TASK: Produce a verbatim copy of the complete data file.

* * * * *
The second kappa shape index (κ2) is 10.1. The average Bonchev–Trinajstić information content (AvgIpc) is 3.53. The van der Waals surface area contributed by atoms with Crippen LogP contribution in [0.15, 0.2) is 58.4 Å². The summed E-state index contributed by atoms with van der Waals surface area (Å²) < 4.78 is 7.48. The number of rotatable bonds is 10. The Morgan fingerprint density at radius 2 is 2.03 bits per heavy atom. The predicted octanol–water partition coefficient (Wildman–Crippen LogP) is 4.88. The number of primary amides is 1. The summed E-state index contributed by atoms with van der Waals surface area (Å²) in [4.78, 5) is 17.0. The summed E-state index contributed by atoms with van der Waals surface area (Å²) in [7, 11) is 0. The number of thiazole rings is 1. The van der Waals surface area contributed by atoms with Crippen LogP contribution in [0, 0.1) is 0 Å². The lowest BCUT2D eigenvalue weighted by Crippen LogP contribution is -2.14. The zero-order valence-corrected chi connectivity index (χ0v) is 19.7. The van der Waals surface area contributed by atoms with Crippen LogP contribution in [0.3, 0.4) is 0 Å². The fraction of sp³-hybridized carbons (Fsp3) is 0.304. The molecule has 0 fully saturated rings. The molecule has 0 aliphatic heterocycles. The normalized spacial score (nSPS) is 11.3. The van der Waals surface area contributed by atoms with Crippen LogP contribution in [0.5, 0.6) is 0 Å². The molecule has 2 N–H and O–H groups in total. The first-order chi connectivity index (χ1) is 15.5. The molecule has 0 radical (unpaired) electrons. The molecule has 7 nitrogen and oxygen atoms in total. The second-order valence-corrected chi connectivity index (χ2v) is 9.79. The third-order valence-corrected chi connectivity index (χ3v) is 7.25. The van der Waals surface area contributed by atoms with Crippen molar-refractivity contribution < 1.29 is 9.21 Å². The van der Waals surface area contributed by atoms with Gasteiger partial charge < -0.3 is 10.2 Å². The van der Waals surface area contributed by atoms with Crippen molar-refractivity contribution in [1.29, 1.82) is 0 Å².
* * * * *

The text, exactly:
The second kappa shape index (κ2) is 10.1. The average Bonchev–Trinajstić information content (AvgIpc) is 3.53. The van der Waals surface area contributed by atoms with Crippen LogP contribution in [0.15, 0.2) is 58.4 Å². The summed E-state index contributed by atoms with van der Waals surface area (Å²) < 4.78 is 7.48. The number of rotatable bonds is 10. The Morgan fingerprint density at radius 2 is 2.03 bits per heavy atom. The predicted octanol–water partition coefficient (Wildman–Crippen LogP) is 4.88. The number of primary amides is 1. The summed E-state index contributed by atoms with van der Waals surface area (Å²) in [4.78, 5) is 17.0. The summed E-state index contributed by atoms with van der Waals surface area (Å²) in [7, 11) is 0. The number of thiazole rings is 1. The van der Waals surface area contributed by atoms with Crippen LogP contribution in [0, 0.1) is 0 Å². The lowest BCUT2D eigenvalue weighted by Crippen LogP contribution is -2.14. The zero-order valence-corrected chi connectivity index (χ0v) is 19.7. The van der Waals surface area contributed by atoms with Crippen LogP contribution in [0.3, 0.4) is 0 Å². The fraction of sp³-hybridized carbons (Fsp3) is 0.304. The molecule has 0 fully saturated rings. The molecule has 0 aliphatic heterocycles. The normalized spacial score (nSPS) is 11.3. The van der Waals surface area contributed by atoms with Crippen LogP contribution in [0.5, 0.6) is 0 Å². The molecule has 2 N–H and O–H groups in total. The first-order chi connectivity index (χ1) is 15.5. The molecule has 0 radical (unpaired) electrons. The molecule has 7 nitrogen and oxygen atoms in total. The second-order valence-corrected chi connectivity index (χ2v) is 9.79. The third-order valence-corrected chi connectivity index (χ3v) is 7.25. The van der Waals surface area contributed by atoms with Crippen molar-refractivity contribution < 1.29 is 9.21 Å². The van der Waals surface area contributed by atoms with Gasteiger partial charge < -0.3 is 10.2 Å². The van der Waals surface area contributed by atoms with Crippen molar-refractivity contribution in [1.29, 1.82) is 0 Å².